17 Jun 2010 @ 6:54 AM 

Click here to view the pictures for this entry!

Loyal blog readers, it has been a crazy few days for your beloved adventurers. We also found out that facebook, twitter, and youtube are all BANNED here in China, so it looks like we won’t be on there to tell you about new blog entries (and therefore will stop spamming your news feed). So now I will try to start back at the beginning of our Mainland China travels, although that seems like ages and ages ago.

We boarded an overnight train to Guilin at 6pm. On this train, I was first introduced to the ‘non-western toilet’. Trying to use one of these for the first time in a moving train probably isn’t the best idea, I don’t advise it. We arrived in Guilin in the midst of a downpour, where we met the man responsible for getting us to our tour of the Li river. The downpour was turning the stairways into waterfalls, but some helpful Asians grabbed onto us and pulled us under their umbrellas for protection. The river cruise was beautiful, despite the rain. We sat across from a family where only the 5 year old son spoke English, he was very sweet and kept giving us candy, which to our surprise turned out to be beef candy. Weird, but a cute gesture nonetheless.

We got off of the river boat down the river in Yangshuo, which is well known for being a backpackers’ paradise. It was a quaint little town, and after the rain let up, we enjoyed wandering around the streets looking at all the markets and their creative English translations on signs. We ate at an Australian themed bar in honor of our friend Jac, where we drank giant, giant $1 beers. Did I mention they were giant? By this time, we were feeling pretty great about life, so we headed to the famous rooftop bar of our hostel, Monkey Jane’s, to watch the world cup game. The view of the karst scenery from the rooftop was breathtaking, to say the least. We met some self proclaimed ‘charming Danes’ and continued to drink with them all night. They were finishing up the backwards version of the trip we are on, so we had a lot to talk about. Monkey Jane sponsors and plays in beer pong tournaments every night, and somehow Sunil became our Danish friend’s beer pong partner. They ended up playing several tournaments, some for prizes and some for pride. They beat Monkey Jane once and lost to her once. We also met a guy from Jerusalem, who entertained us with tales from the places we are about to travel to. As can be expected in a city with $1 giant beers, the night gets a little hazy at this point, but I know it was a great time.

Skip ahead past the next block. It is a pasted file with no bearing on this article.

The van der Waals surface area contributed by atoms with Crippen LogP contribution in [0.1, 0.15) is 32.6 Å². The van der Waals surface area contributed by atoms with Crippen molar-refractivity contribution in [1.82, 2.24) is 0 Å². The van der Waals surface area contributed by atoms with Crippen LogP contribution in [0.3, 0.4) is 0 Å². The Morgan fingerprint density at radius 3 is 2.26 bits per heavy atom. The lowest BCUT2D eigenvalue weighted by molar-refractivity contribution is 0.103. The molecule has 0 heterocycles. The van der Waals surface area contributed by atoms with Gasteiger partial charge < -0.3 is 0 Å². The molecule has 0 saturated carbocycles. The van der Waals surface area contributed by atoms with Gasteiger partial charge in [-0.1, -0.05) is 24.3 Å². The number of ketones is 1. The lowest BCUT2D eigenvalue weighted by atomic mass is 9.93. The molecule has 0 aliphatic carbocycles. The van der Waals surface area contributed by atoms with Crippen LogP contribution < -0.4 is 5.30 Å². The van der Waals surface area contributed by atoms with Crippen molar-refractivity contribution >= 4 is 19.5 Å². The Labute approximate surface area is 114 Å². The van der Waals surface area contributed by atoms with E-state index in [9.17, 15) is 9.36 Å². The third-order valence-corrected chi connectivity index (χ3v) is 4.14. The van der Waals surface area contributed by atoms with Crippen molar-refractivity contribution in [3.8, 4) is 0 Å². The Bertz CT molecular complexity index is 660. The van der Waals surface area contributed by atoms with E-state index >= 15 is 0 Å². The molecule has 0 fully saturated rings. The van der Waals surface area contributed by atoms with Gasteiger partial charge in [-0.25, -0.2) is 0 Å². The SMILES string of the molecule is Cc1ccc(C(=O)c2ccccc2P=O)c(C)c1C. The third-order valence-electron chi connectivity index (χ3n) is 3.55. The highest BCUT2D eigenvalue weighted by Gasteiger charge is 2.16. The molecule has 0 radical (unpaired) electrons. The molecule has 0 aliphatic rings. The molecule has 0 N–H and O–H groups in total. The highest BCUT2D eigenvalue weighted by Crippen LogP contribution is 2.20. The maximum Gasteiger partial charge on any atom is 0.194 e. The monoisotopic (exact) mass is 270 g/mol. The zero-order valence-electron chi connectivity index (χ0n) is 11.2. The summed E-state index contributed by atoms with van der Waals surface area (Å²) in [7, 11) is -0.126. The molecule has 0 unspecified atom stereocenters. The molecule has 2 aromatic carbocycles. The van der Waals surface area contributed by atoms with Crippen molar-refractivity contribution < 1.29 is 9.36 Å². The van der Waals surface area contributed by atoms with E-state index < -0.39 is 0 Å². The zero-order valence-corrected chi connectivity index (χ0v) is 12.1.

The next morning, we woke up at 6am to meet our next guide for our tour of the rice terraces. Monkey Jane was already awake and was so amused that we were also up that early, she gave Sunil a free shirt. He seems to get lots of free shirts traveling.